Not currently on display at the V&A

Becket

Costume Design
1962 (made)
Artist/Maker
Place of origin

Costume design by Leslie Hurry for the Duke of Arundel in Becket by Jean Anouilh as performed by the Royal Shakespeare Company from 1961. The Duke of Arundel was played by James Keen.

Leslie Hurry (1909-1978) trained at the Royal Academy and during the 1930s became known as a surrealist painter. A one-man show in London in 1942 was seen by the theatre director, Michael Benthall, who recommended Hurry to the dancer and choreographer, Robert Helpmann, then planning a ballet based on Shakespeare's Hamlet. The success of his designs set Hurry on a second career as one of the most distinguished theatre designers of his generation. He designed operas, ballets and plays, notably Swan Lake for the Sadler's Wells Ballet in 1943, a production which stayed in the repertoire for thirty years; Venice Preserv'd for Peter Brook (1953); the Ring Cycle at Covent Garden (1954), and Troilus and Cressida at Stratford for Peter Hall (1960), famous for being staged in a sand pit.

The play, Becket or The Honour of God, by Jean Anouilh is an ironical view of the relationship between King Henry II and Thomas à Becket used for the playwright’s own debate. As he wrote in the programme note ‘I hope the English will forgive me…for never bothering to find out what Henry II or even Becket was really like. I created the King I wanted and the ambiguous Becket I needed.’ Anouilh’s play was translated into English by Lucienne Hill and directed by Peter Hall for Royal Shakespeare Company at the Aldwych Theatre, London, where it opened on 11 July
1961. It transferred to the Globe Theatre, London, and first performed on 13 December 1961.

Leslie Hurry’s set and costume designs came in for considerable discussion by the critics. Philip Hope Wallace in the Guardian (13 July 1961) considered the scenery had weight and splendour that served Hall’s approach to the play as a ‘large chronicle play’.

Costumes were made by Bonn and Mackenzie.



Object details

Categories
Object type
TitleBecket (assigned by artist)
Materials and techniques
Black ink, crayon, watercolour and pencil on paper with fabric swatches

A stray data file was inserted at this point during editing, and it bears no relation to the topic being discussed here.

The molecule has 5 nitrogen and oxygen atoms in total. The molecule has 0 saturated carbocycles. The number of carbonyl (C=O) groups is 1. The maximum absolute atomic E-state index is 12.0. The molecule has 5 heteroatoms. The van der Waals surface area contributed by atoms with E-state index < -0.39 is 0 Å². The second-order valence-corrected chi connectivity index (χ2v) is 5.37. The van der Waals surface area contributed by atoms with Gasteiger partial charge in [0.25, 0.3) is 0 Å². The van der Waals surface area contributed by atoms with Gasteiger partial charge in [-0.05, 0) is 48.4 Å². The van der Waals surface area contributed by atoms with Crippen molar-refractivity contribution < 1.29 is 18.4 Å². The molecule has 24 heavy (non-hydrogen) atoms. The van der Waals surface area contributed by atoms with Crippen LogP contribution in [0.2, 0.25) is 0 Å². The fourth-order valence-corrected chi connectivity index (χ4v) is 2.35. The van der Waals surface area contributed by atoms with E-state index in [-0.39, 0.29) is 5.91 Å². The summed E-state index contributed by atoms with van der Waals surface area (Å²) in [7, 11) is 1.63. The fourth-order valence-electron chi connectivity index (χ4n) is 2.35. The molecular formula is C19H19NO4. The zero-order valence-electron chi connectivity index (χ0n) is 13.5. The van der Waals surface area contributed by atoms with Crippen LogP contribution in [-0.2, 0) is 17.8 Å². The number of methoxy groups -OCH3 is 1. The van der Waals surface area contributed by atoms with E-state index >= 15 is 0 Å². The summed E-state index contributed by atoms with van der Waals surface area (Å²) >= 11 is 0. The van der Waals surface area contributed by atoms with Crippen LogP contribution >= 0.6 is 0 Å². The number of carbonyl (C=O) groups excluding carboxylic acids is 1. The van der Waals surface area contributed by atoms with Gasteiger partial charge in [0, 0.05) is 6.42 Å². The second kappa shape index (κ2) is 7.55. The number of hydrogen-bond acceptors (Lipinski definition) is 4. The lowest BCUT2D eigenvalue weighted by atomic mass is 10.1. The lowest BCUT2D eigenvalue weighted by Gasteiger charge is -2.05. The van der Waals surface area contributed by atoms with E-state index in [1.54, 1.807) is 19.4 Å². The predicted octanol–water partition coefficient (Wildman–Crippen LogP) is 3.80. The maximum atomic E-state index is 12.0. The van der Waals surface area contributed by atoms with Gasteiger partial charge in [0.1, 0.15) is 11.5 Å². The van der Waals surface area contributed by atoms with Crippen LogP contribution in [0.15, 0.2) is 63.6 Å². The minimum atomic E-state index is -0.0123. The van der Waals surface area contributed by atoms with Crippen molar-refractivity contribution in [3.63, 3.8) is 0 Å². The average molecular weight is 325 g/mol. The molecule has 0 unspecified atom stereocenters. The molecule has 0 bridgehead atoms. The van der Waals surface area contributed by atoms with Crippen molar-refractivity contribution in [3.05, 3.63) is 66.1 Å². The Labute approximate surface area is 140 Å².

Brief description
Costume design by Leslie Hurry for the Duke of Arundel in Becket by Jean Anouilh as performed by the Royal Shakespeare Company from 1961
Physical description
Ink, crayon and watercolour on paper design by Leslie Hurry with pencil annotation and black, brown and grey fabric swatches in the top right corner. The design is for the Duke of Arundel in the RSC's 1961 production of Becket by Jean Anouilh and shows a man swathed in long dark robes and holding a large sword.
Dimensions
  • Height: 47.4cm
  • Width: 25.5cm
Marks and inscriptions
  • Duke of Arundel 'Becket' Leslie Hurry 1962 James Keen V (On front side in pencil and black and purple ink)
  • £200 12 19 (On reverse side in pencil)
Credit line
Given by Mrs Caro Rathbone
Literary referenceBecket
Summary
Costume design by Leslie Hurry for the Duke of Arundel in Becket by Jean Anouilh as performed by the Royal Shakespeare Company from 1961. The Duke of Arundel was played by James Keen.

Leslie Hurry (1909-1978) trained at the Royal Academy and during the 1930s became known as a surrealist painter. A one-man show in London in 1942 was seen by the theatre director, Michael Benthall, who recommended Hurry to the dancer and choreographer, Robert Helpmann, then planning a ballet based on Shakespeare's Hamlet. The success of his designs set Hurry on a second career as one of the most distinguished theatre designers of his generation. He designed operas, ballets and plays, notably Swan Lake for the Sadler's Wells Ballet in 1943, a production which stayed in the repertoire for thirty years; Venice Preserv'd for Peter Brook (1953); the Ring Cycle at Covent Garden (1954), and Troilus and Cressida at Stratford for Peter Hall (1960), famous for being staged in a sand pit.

The play, Becket or The Honour of God, by Jean Anouilh is an ironical view of the relationship between King Henry II and Thomas à Becket used for the playwright’s own debate. As he wrote in the programme note ‘I hope the English will forgive me…for never bothering to find out what Henry II or even Becket was really like. I created the King I wanted and the ambiguous Becket I needed.’ Anouilh’s play was translated into English by Lucienne Hill and directed by Peter Hall for Royal Shakespeare Company at the Aldwych Theatre, London, where it opened on 11 July
1961. It transferred to the Globe Theatre, London, and first performed on 13 December 1961.

Leslie Hurry’s set and costume designs came in for considerable discussion by the critics. Philip Hope Wallace in the Guardian (13 July 1961) considered the scenery had weight and splendour that served Hall’s approach to the play as a ‘large chronicle play’.

Costumes were made by Bonn and Mackenzie.

Collection
Accession number
S.1916-2014

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Record createdAugust 27, 2014
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